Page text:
What the Pink Ribbon Bagel Really Means

What the Pink Ribbon Bagel Really Means

Eating this Panera Bread® bagel isn’t just an annual treat—it’s a chance to help the fight against breast cancer.

It’s fall at Panera, and you know what that means: cherry…vanilla…yumminess. Flavored with select ingredients including cherry chips, dried cherries, honey, vanilla, and brown sugar, the Cherry Vanilla Bagel is a seasonal staple made especially for autumn. Then, in October at participating cafes, its shape shifts into a ribbon in honor of Breast Cancer Awareness Month.

Though you may have munched on many a Pink Ribbon Bagel, you may not know just how they help to benefit the breast cancer cause. Select Panera Bread bakery-cafes across the country raise money with these bagels in many ways, some standard and some noticeably unique. Here are a few examples.

100 Percent Donation Days: While a portion of Pink Ribbon Bagel proceeds benefit a local breast cancer organization, select markets offer a 100% donation day, during which the entirety of that day’s sales of Pink Ribbon Bagels is donated. In an effort to build awareness and raise funds for breast cancer research, Panera offers the community the opportunity to pre-order Pink Ribbon Bagels. This option allows Panera to fulfill the demand for Pink Ribbon Bagels while maximizing the amount raised for the breast cancer partner.

Each participating market has its own breast cancer partners, says Erin Barnhart, community relations manager for a Panera Bread franchise based in Tulsa, Oklahoma. “The partner really does make a difference,” she says. “We appreciate our local partners, as their support can make all the difference in achieving our goals of building awareness and raising funds for treatment and research.” In the past 10 years, the franchise, which operates more than 30 locations in Missouri, Arkansas, Oklahoma, and Arizona, has raised tens of thousands of dollars for breast cancer partners through Pink Ribbon Bagel campaigns.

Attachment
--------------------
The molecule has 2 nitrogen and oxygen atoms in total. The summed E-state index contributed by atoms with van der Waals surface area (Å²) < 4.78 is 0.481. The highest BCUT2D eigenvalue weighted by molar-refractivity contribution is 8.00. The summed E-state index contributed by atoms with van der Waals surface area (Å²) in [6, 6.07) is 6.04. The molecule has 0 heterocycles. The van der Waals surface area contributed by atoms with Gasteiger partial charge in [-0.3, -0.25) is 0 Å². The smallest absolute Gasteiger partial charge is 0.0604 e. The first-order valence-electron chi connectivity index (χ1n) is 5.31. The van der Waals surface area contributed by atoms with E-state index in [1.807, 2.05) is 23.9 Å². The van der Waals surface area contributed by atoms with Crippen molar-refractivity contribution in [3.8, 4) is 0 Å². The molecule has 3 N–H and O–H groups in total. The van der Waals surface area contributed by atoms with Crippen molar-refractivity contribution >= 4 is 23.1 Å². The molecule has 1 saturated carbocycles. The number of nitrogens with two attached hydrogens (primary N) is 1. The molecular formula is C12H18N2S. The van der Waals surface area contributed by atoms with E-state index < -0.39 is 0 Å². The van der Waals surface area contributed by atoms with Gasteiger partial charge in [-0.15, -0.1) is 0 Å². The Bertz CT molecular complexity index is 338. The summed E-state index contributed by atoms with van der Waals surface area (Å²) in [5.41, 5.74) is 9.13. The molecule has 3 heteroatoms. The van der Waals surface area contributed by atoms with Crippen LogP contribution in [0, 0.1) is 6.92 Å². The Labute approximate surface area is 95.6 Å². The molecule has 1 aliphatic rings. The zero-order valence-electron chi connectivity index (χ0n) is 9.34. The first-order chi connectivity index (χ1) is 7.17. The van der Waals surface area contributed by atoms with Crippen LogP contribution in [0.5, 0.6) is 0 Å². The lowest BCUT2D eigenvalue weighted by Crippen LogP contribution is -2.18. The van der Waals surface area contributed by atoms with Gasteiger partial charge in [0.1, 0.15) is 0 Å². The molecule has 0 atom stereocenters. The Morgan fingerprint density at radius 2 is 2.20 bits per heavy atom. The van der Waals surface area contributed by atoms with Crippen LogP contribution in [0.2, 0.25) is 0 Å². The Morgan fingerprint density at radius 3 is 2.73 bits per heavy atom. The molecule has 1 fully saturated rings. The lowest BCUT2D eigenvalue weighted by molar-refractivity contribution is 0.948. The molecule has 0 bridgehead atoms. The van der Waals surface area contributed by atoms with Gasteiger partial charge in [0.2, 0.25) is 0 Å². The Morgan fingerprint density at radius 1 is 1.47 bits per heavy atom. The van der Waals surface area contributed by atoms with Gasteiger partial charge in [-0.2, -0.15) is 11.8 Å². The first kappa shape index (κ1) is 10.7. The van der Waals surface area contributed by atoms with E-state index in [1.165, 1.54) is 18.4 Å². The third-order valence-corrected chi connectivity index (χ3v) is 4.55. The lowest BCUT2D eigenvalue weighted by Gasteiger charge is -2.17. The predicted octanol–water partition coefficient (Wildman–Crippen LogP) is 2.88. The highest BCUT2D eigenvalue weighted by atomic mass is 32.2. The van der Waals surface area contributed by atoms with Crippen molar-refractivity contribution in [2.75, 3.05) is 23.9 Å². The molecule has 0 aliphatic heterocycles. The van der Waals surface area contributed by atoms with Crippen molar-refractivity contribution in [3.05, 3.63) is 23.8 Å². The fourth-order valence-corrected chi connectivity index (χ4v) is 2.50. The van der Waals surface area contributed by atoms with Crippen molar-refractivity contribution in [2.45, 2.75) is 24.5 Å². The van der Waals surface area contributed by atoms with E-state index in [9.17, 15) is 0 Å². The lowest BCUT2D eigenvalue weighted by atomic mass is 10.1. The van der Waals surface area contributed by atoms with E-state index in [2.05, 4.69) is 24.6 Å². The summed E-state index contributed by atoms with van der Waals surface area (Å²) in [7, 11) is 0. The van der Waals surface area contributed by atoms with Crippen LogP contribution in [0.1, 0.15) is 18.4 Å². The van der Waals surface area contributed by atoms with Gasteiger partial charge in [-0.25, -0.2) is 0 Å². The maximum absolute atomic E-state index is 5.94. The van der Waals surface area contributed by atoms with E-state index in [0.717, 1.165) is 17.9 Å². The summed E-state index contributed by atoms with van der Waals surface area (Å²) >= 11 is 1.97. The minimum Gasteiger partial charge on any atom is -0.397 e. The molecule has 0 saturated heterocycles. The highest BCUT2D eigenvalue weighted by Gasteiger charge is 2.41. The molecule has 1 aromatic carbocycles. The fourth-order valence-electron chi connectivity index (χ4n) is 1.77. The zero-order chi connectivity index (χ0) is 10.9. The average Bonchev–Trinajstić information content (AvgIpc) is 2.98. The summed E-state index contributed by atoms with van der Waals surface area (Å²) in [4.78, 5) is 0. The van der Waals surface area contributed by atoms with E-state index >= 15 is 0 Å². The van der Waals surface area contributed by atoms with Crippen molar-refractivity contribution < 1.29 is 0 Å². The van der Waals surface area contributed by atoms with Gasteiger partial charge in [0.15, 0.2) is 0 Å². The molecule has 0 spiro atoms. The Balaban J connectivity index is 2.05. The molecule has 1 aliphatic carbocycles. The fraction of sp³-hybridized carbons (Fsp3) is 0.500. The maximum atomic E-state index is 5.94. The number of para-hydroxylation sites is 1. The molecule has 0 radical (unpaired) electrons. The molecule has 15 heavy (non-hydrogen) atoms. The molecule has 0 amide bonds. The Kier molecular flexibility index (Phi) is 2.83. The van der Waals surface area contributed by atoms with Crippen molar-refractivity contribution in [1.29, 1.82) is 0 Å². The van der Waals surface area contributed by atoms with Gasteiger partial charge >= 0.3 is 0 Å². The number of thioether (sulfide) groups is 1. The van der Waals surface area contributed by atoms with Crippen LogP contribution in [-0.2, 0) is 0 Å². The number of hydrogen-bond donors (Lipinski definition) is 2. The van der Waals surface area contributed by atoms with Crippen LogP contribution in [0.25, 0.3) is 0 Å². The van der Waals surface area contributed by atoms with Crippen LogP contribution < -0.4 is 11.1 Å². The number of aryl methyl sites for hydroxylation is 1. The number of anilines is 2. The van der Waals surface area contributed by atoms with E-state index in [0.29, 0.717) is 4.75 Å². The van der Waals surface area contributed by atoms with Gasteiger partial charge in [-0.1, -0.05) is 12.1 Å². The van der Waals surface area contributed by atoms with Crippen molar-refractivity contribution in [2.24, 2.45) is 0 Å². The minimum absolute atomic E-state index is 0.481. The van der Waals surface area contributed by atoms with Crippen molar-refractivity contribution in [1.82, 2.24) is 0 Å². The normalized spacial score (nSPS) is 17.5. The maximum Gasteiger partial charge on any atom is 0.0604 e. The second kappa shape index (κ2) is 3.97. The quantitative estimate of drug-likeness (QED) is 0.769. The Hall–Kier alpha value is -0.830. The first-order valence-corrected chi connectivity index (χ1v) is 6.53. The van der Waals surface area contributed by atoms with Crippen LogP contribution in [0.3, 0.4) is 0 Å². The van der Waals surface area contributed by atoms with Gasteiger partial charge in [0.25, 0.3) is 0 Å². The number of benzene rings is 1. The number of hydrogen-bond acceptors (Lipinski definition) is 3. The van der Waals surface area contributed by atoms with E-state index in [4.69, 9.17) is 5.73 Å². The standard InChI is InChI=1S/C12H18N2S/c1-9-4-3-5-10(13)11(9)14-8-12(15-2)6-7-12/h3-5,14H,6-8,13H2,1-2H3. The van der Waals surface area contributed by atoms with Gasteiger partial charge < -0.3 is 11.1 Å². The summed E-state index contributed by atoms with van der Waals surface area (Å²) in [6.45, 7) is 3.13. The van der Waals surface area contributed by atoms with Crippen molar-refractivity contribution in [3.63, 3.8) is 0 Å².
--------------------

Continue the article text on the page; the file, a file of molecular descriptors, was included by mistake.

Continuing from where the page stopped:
TV Exposure: Many locations find creative ways to promote the month of special bagel sales. In Tulsa alone, where the Pink Ribbon Bagel was created in 2001 by breast cancer survivor and franchise owner Sue Stees (meet her here), that franchisee market has donated thousands to local breast cancer programs. To kick off this year’s promotion of the Pink Ribbon Bagel, a morning TV show featured a contest where the show’s anchors competed to see who could form the best ribbon-shaped bagel from raw dough.

Big Wigs: One idea planned for 2016 in Fayetteville, is for local business executives to wear pink wigs. The idea is for them to share information on the Pink Ribbon Bagel and pre-order forms with their work community.

Panera locations everywhere are finding ways to contribute to the breast cancer cause: holding survivor essay contests, running in the Susan G. Komen Race for the Cure, putting together “survivor baskets” for those currently going through treatment. “It’s humbling,” Erin says of the efforts. “It makes you realize the fight people go through. And it’s not a hard sell—people want to be involved in whatever way they can. That’s what’s so great about the Pink Ribbon Bagel. People might say ‘I can’t write a check, but I can buy a bagel.’”